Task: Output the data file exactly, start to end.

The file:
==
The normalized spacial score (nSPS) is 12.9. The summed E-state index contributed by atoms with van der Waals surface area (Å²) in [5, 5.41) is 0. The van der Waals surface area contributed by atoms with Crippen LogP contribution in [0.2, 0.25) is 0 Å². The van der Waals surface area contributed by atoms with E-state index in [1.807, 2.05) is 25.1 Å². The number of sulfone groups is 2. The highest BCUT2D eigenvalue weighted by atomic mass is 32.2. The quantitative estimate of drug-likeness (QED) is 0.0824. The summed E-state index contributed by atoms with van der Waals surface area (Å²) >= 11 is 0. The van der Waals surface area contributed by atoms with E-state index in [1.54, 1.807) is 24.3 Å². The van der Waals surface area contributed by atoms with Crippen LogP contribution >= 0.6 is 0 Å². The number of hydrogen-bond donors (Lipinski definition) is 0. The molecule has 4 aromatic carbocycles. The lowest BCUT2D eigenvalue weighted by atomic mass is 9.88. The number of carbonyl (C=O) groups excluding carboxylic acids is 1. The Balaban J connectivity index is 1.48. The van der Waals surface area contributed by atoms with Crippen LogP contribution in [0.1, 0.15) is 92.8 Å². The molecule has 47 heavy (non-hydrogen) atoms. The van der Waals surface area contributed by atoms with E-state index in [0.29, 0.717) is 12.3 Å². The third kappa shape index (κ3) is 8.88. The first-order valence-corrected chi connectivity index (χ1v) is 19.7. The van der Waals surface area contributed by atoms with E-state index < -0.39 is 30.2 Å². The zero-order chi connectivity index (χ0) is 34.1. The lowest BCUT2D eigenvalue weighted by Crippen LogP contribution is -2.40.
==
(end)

The normalized spacial score (nSPS) is 12.9. The summed E-state index contributed by atoms with van der Waals surface area (Å²) in [5, 5.41) is 0. The van der Waals surface area contributed by atoms with Crippen LogP contribution in [0.2, 0.25) is 0 Å². The van der Waals surface area contributed by atoms with E-state index in [1.807, 2.05) is 25.1 Å². The number of sulfone groups is 2. The highest BCUT2D eigenvalue weighted by atomic mass is 32.2. The quantitative estimate of drug-likeness (QED) is 0.0824. The summed E-state index contributed by atoms with van der Waals surface area (Å²) >= 11 is 0. The van der Waals surface area contributed by atoms with E-state index in [1.54, 1.807) is 24.3 Å². The van der Waals surface area contributed by atoms with Crippen LogP contribution >= 0.6 is 0 Å². The number of hydrogen-bond donors (Lipinski definition) is 0. The molecule has 4 aromatic carbocycles. The lowest BCUT2D eigenvalue weighted by atomic mass is 9.88. The number of carbonyl (C=O) groups excluding carboxylic acids is 1. The Balaban J connectivity index is 1.48. The van der Waals surface area contributed by atoms with Crippen LogP contribution in [0.1, 0.15) is 92.8 Å². The molecule has 47 heavy (non-hydrogen) atoms. The van der Waals surface area contributed by atoms with E-state index in [0.29, 0.717) is 12.3 Å². The third kappa shape index (κ3) is 8.88. The first-order valence-corrected chi connectivity index (χ1v) is 19.7. The van der Waals surface area contributed by atoms with E-state index < -0.39 is 30.2 Å². The zero-order chi connectivity index (χ0) is 34.1. The lowest BCUT2D eigenvalue weighted by Crippen LogP contribution is -2.40.